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III.—Notes on the North-Western Region of Charnwood Forest2

  • T. G. Bonney

Charnwood Forest, since 1891, the date of the last paper by Canon E. Hill and myself, has been investigated by the Geological Survey. Though part of their map and the accompanying memoir have not yet been published, the general results of their work have been announced by Professor W. W. Watts, by whom most of it was executed. As we stated at the time, we were far from being satisfied with some important points in our own conclusions; so that since my return to Cambridge I have studied my specimens and slices from the north-western region, which had presented to us the more serious difficulties. In 1891 I had been led to regard the characteristic rocks of Peldar Tor and High Sharpley as lava-flows, but considered the dominant rocks of Bardon Hill to be mainly pyroclastic. Professor Watts, however, maintained the intrusive character of the first and second, while taking the same view as myself about the third. The lava-flow hypothesis had appeared to me the more probable, because I doubted whether a mass so large as the Peldar-Bardon porphyroid, if intrusive, could have maintained throughout a texture so uniformly fine-grained, and I had found in the Bardon quarries fragments of it embedded in rock which I then supposed to be a somewhat altered tuff, closely related to the High Sharpley lava.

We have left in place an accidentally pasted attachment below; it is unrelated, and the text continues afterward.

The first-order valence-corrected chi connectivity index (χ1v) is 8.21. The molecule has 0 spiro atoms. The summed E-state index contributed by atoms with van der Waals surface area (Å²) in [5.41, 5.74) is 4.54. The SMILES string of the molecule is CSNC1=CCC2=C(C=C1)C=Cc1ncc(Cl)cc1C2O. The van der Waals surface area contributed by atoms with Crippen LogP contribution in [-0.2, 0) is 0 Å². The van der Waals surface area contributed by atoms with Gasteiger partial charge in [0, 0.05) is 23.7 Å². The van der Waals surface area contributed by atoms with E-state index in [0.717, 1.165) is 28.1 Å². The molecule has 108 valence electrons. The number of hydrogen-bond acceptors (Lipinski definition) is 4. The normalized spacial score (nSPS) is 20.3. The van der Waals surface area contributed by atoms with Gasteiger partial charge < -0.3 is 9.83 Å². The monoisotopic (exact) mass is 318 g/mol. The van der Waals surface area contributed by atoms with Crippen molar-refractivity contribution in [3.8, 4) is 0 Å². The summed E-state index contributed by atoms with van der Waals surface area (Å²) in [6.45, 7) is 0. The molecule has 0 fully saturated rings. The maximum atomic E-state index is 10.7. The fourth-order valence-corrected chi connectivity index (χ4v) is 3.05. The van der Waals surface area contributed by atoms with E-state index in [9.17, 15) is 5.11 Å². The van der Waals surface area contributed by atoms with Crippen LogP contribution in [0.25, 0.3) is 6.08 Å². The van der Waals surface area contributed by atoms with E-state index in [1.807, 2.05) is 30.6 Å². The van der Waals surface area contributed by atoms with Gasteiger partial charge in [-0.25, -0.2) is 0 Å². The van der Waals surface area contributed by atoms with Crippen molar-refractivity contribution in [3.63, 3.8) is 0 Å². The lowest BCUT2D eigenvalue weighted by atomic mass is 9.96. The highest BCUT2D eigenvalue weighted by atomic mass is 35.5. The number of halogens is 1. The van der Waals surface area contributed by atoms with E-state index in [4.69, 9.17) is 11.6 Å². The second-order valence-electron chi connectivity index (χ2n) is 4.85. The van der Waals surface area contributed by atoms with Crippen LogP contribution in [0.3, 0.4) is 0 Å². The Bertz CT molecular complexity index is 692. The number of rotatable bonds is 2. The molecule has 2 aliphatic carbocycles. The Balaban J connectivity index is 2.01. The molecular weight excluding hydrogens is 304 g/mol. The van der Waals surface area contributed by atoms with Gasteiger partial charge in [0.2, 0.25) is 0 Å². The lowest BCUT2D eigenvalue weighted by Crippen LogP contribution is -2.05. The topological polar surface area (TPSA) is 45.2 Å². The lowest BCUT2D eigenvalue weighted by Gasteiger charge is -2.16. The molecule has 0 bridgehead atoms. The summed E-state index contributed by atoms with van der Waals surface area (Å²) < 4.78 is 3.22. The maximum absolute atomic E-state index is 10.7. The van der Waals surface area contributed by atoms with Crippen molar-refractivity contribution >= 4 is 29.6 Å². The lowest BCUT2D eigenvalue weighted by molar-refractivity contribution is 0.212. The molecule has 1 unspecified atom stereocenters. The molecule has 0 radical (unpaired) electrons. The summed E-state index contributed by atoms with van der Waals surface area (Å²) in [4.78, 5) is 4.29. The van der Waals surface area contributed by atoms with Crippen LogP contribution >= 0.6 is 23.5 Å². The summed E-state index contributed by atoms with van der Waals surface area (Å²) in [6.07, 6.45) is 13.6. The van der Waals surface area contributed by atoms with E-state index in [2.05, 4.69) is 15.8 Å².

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page 545 note 1 Walcott, C. D., Smiths, Misc. Coll., vol. liii, 1908.

page 545 note 3 Quart. Journ. Geol. Soc., vol. xlvii, p. 78, 1891.

page 546 note 1 In our Charnwood papers I accepted all responsibility for the microscopic work.

page 546 note 2 I gladly tender my thanks to the owners or managers of the quarries—to Mr. B. N. Everard, of Bardon Hall, for giving us the help (as he was himself unable to meet us) of his foreman manager, Mr. R. B. Grant, who personally conducted us over Messrs. Ellis & Everard's quarries and called our attention to particular sections which other geologists had found interesting. The knowledge thus acquired has led him to put aside specimens which strike him as remarkable, and I am indebted to him for two of much importance, which are mentioned in this paper. I have also to thank Mr. J. H. Robinson, of the Peldar Tor quarry, and Mr. J. T. Briers, of the Forest Rock quarry, for much kindly assistance.

page 547 note 1 Quart. Journ. Geol. Soc., vol. xxxvi, pp. 342–5, 1880.